Simon the Fiddler captivated me for different reasons. It could have been equally potent at 200 pages. Yet, Jiles flexed her descriptive muscles, filling another 150 pages with details of time and place, poverty and longing, music and love. While some readers may be put off by her lyrical and often lengthy description, I was transported. It was an unhurried deeply-satisfying read packed with fully-realized, endearing characters.

In describing Galveston immediately following the Civil War, Jiles wrote, “The lamps in the saloons burned coal oil or whale oil, the beams overhead creaked in the wind of the Gulf, the streets were incandescent under the gas lamps. Sometimes bats streaked through the white light, moths danced in a city of seagulls and scarred buildings.”

Simon loved music and hated cities. He dreamed of owning land near a river.

“There would be a spring of clear water and around it great pecan trees, deer would bed down in the post-oak mottes at night. Wild horses would tread the smoking earth in dimly seen caravans, the breath of the great brown buffalo drifting white in the winter air.”

These are just two examples from a book brimming with evocative description and a strong sense of place, which secured its 5-star rating from me. If you enjoy historical fiction that immerses you in expressive, detail-packed passages that make you slow down and go back to reread them, pick up a copy of Simon the Fiddler. If you prefer a faster-paced read that stirs emotion, News of the World is a fabulous choice.

* If you decide to purchase either of Jiles’ novels, check out Bookshop.org at the links below. A portion of sales at the site supports indie bookstores and authors, including me.


Literary Novel Portrays Life with Huntington’s Disease

Reading novels enables us to understand and feel the thoughts and experiences of another person. Fiction, if it is done well, transports the reader to the fictional character’s world and life. Author Malorie Blackman puts it this way, “Reading is an exercise in empathy; an exercise in walking in someone else’s shoes for a while.”

An excellent example of this is Anne Pete’s new novel, The Speed of Life, about a woman coping with the fallout of her Huntington’s Disease (HD) diagnosis. HD is a fatal genetic disorder that causes the progressive breakdown of nerve cells in the brain. It deteriorates a person’s physical and mental abilities – usually striking in one’s 30s or 40s – and has no cure. May is National HD Awareness Month, the perfect time to read this heartrending, insightful and, ultimately, inspiring novel.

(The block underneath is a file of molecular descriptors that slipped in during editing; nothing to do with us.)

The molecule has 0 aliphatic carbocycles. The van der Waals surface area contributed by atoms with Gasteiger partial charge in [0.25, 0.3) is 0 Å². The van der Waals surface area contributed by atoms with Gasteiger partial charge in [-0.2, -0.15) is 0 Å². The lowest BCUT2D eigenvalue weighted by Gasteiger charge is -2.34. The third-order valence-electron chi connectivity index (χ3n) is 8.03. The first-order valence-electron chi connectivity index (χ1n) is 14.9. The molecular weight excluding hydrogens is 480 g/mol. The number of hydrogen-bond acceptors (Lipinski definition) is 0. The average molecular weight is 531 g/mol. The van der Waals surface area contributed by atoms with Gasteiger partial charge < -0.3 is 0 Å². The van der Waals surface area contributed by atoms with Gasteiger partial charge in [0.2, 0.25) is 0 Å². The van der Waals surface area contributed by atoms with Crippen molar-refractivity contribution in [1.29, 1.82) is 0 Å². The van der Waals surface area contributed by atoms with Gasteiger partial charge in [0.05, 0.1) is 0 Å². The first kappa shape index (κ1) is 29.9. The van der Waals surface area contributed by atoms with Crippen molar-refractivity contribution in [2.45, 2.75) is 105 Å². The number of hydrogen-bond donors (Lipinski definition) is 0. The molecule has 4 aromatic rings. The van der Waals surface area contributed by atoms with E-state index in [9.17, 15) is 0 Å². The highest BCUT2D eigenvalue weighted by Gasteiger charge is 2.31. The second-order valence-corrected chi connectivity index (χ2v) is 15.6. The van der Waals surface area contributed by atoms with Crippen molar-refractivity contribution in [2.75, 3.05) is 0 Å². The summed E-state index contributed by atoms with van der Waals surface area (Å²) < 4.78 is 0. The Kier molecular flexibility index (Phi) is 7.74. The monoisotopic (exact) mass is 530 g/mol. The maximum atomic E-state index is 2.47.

There currently are about 41,000 symptomatic Americans living with HD, according to the Huntington’s Disease Society of America (HDSA). More than 200,000 are at-risk of inheriting it. HD manifests as a triad of motor, cognitive and psychiatric symptoms, which progressively get worse over time. Its symptoms are often described as having ALS, Parkinson’s and Alzheimer’s diseases simultaneously. It’s hard to imagine the impact that can have on the lives of people with the disease and of the people who love and care for them.

Pete’s novel sheds transcendent light on those lives with sensitivity, authenticity and literary grace. The story enables you to walk in the shoes of a women coming to terms with a past she tried to ignore and a future she never anticipated.  Please read my full review of The Speed of Life, and consider downloading the ebook at Amazon or your favorite ebook retailer.

May is #HuntingtonsDisease Awareness Month. @AnnePeteAuthor’s novel, THE SPEED OF LIFE, brings sensitivity, authenticity and literary grace to the realities of living with HD. #LetsTalkAboutHD #ReadingFostersEmpathy

If you read The Speed of Life, please share your thoughts about it in the comments below.

To learn more about Huntington’s Disease, visit www.HDSA.org online and follow #LetsTalkAboutHD and #HDSAfamily on social media.


Historical Fiction Makes Us Feel

Novelist Susan Vreeland said, “Historical fiction makes us feel. It presents to us a truth more human than what history books present.” Wise words. In the spirit of that statement, the following historical novels show the human side of history exceedingly well. They make us feel.

  • The Railwayman’s Wife by Ashley Hay
  • A Gentleman in Moscow by Amor Towles
  • All That is Solid Melts into Air by Darragh McKeon
  • The Women in the Castle by Jessica Shattuck.
  • Leaving Atlanta by Tayari Jones
  • The Lost Wife by Alyson Richman
  • Wench by Dolen Perkins-Valdez